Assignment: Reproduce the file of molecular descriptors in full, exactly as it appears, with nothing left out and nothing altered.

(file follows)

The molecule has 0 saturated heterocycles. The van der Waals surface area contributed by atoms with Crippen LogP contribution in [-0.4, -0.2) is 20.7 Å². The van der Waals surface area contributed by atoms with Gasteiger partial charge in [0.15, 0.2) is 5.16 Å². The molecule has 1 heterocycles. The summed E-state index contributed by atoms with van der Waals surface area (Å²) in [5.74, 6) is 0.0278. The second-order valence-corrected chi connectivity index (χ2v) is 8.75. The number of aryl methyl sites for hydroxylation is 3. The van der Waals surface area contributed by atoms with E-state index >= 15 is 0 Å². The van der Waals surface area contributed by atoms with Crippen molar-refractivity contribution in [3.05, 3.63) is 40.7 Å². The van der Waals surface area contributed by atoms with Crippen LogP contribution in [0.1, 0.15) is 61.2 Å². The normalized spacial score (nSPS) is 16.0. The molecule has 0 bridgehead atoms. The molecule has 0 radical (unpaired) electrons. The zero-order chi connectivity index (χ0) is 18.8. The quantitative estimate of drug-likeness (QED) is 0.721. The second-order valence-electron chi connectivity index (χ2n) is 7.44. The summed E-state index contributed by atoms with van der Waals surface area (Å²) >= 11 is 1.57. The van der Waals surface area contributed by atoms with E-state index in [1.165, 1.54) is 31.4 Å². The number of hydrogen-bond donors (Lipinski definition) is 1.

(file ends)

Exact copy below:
The molecule has 0 saturated heterocycles. The van der Waals surface area contributed by atoms with Crippen LogP contribution in [-0.4, -0.2) is 20.7 Å². The van der Waals surface area contributed by atoms with Gasteiger partial charge in [0.15, 0.2) is 5.16 Å². The molecule has 1 heterocycles. The summed E-state index contributed by atoms with van der Waals surface area (Å²) in [5.74, 6) is 0.0278. The second-order valence-corrected chi connectivity index (χ2v) is 8.75. The number of aryl methyl sites for hydroxylation is 3. The van der Waals surface area contributed by atoms with E-state index >= 15 is 0 Å². The van der Waals surface area contributed by atoms with Crippen molar-refractivity contribution in [3.05, 3.63) is 40.7 Å². The van der Waals surface area contributed by atoms with Crippen LogP contribution in [0.1, 0.15) is 61.2 Å². The normalized spacial score (nSPS) is 16.0. The molecule has 0 bridgehead atoms. The molecule has 0 radical (unpaired) electrons. The zero-order chi connectivity index (χ0) is 18.8. The quantitative estimate of drug-likeness (QED) is 0.721. The second-order valence-electron chi connectivity index (χ2n) is 7.44. The summed E-state index contributed by atoms with van der Waals surface area (Å²) >= 11 is 1.57. The van der Waals surface area contributed by atoms with E-state index in [1.165, 1.54) is 31.4 Å². The number of hydrogen-bond donors (Lipinski definition) is 1.